Speech Compressor

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David Mittelstadt:
Hi:  Does anyone know where I could find a simple circuit diagram for a speech compressor with a high impedance input and output?  I want to use it with a Heathkit HW-101 and a high impedance microphone.  I have seen one or two simple circuits on the internet, but they say nothing about input and output impedance, and I'm not smart enough to tell just by looking at the circuit.

David M

Steve Katz:
It doesn't have to be "high impedance input and output."

As a matter of fact, you'd be much better off using a low impedance dynamic microphone with an external speech compressor.  A low impedance (output) compressor can drive the high-Z input of the HW-101 perfectly, especially if the output voltage is adjustable.  If you find the compressor is overdriving the rig badly, you can always add a series resistor (like 50k) to step the output voltage down slightly for the high-Z input of the Heathkit.

The problem occurs in the "other" direction: A high-Z source cannot drive a low-Z load (usually).


Peter Chadwick:
A lot depends on what you want the speech compressor for. There are two basic types - the straight compressor, sometimes called a VOGAD (Voice Operated Gain Adjusting Device) and a processor. The VOGAD merely adjusts the drive level to the tx with differing voice levels: popular in some military applications because the guy can whisper but still modulate the radio. Not generally a lot of use in ham radio, it has a long time constant gain control. The other form of compression, the processor, reduces the peak to average ratio of the speech, and so you can run a higher average RF power output for the same PEP. Either type of processing taken to extremes sounds awful: you stop talking and the wife on the 'phone in the other room, the kids playing pop music in the bedroom and the fan on the amplifier all modulate up to full PEP output! Normally about 6 to 10 dB of gain adjustment is adequate.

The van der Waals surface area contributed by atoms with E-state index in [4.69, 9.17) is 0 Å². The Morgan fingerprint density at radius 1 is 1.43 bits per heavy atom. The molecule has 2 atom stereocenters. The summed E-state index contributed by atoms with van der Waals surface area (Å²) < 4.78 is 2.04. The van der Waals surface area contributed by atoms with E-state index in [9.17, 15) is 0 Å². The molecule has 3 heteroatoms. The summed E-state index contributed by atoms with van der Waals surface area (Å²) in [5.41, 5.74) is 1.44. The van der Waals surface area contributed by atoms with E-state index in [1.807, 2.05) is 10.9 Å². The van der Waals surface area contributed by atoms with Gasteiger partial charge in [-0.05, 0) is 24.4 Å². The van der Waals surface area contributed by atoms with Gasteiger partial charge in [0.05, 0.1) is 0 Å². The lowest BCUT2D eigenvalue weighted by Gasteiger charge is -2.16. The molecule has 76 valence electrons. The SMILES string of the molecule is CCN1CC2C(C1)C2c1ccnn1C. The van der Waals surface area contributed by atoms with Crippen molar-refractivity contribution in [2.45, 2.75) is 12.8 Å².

Processors work by producing an SSB signal (can be by the phasing method) clipping the peaks, and then demodulating back to audio and filtering before feeding the tx. Clipping audio and feeding it into an SSB tx doesn't provide the performance. This type of processing can be as effective as small amplifier.

Bob Lewis:
Also be aware that because the compressor increases the average power output you may need to be concerned about the radio and power supply's ability to handle that power.

James Miccolis:
I would not recommend using a speech compressor with a stock HW-101. You'll lose more than you gain.

The HW-101 is a good rig for its vintage and price but you can't it to work miracles.

73 de Jim, N2EY


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